Are you curious how spending affects your brain?
My recent newsletters have focused on credit and the importance of controlling debt. As we settle into the new school year, the parents amongst us may worry about children who are living away at college or university for the first year, and how they will handle their budgets for food, books and other activities of post-secondary life. Much of the success of that derives from how we have taught them to handle money thus far in life. Some of it depends on how they make purchases.
I recently came across a really interesting interview on a CBC radio on a show named Spark hosted by Nora Young. Click to hear the broadcast on how our brain may help or hinder us follow a cash flow plan to ensure we use our money to fund what we really want out of our money.
There is a fascinating explanation by Dr. Moira Somers, a neuropsychologist and financial psychologist at the University of Manitoba, on the different reactions in the brain when we consider making a purchase with cash vs credit. Studies showed that there are different patterns of brain activation when we imagine making purchase, using cash or plastic. When paying with cash, two separate parts of the brain are involved – one is associated with pleasure and the other with a little bit of disgust. When the same purchase is contemplated using credit cards, only the pleasure centre of the brain is activated and there is none of the disgust or pain, making it easier for us to spend when we use plastic.
In short, in real situations when we look at people actually spending money, discretionary spending goes down by 20% to 30% when they use cash vs credit. That is powerful!
Dr. Somers talks about how casinos use credit to eliminate the pain of gambling, to circumvent the brain’s disgust at using cash. This is something I can personally identify with. I only once went to a casino and the effect of throwing away my money into a machine disgusted me so much I have never gone back. I’m very glad I didn’t use a credit card on that first experience!
Life today runs at a very fast pace and we can spend money 24/7. Spending using credit or plastic is also somewhat remote and abstract. We are not that far away in years from the days when our ancestors fished or lived on farms and traded one for the other. They wouldn’t trade more than what they needed. Our brains haven’t evolved as quickly as the constant marketing messages that induce us to spend money. Those messages play on our emotions and you can see why the brain has difficulty controlling discretionary spending.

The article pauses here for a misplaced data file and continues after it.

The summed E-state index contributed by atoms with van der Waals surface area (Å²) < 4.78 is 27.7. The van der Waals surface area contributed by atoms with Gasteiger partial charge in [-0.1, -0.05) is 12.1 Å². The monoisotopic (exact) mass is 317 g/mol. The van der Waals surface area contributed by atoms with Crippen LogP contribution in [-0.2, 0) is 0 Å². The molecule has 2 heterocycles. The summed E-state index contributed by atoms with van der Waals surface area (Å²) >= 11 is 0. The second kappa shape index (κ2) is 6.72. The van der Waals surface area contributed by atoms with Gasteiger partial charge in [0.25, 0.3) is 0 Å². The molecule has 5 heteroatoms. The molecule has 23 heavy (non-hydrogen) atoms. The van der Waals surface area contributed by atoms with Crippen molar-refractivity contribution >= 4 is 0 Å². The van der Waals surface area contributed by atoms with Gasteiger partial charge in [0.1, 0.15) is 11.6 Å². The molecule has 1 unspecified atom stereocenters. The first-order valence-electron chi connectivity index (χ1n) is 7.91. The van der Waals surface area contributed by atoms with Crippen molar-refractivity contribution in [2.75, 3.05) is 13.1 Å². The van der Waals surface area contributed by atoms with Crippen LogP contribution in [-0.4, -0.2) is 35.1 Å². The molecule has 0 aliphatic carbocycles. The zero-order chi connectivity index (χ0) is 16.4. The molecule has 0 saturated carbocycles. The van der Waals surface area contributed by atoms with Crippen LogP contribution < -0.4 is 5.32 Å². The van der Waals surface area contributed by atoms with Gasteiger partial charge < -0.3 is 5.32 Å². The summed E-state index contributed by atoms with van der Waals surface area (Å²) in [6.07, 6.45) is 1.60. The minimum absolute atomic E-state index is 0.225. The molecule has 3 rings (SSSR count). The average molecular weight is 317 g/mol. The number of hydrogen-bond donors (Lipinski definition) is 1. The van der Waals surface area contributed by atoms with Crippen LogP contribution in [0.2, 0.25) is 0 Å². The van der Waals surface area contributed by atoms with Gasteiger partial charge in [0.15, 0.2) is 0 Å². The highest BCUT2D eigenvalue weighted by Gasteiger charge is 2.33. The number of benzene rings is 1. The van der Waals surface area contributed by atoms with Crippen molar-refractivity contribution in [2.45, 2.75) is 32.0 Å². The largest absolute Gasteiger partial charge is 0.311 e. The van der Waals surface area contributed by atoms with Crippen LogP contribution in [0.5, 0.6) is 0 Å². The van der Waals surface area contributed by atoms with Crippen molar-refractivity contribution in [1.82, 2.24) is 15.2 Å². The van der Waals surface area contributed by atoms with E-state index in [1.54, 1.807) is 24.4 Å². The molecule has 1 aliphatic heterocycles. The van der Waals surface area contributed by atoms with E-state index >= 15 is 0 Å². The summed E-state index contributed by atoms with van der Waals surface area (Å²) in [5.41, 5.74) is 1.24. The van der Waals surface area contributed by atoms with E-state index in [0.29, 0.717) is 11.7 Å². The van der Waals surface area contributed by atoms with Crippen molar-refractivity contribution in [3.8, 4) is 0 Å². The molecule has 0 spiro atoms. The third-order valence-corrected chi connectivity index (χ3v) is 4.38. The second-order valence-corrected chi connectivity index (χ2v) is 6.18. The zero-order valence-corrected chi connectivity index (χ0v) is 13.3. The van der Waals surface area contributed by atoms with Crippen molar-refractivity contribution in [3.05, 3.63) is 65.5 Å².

Tips to educate your children or teens on personal finance
- Use cash to be more wary before making a purchase.
- Resist signing up for credit cards if these are offered in student welcome packages or on campus. Banks may say it’s an opportunity to build credit but there will be other opportunities later in life.
- Set goals to save for things they really want and determine an amount to save each week or month toward those financial goals. (Note – your brain may lead you to enjoy the purchase more because there is no debt associated with it.)
- Set an example yourself by setting goals following a Cash Flow Plan.
- Educate them to recognize how their emotions can drive impulse spending to compensate for stress they face. Ensure they understand how clever marketers urge them to buy.
- Make sure they understand how lending institutions encourage credit because of the profits they make by collecting interest
- The last tip is for you: support them as they master this passage through life. I know you will.
Would you like to discuss how a Cash Flow Plan can help you get more life out of the money you already have? I offer a 15-minute complimentary consult to determine if this can work for you and your family. Put a system in place so that the credit card bill doesn’t surprise you at month end. Contact me today.
It’s just good advice.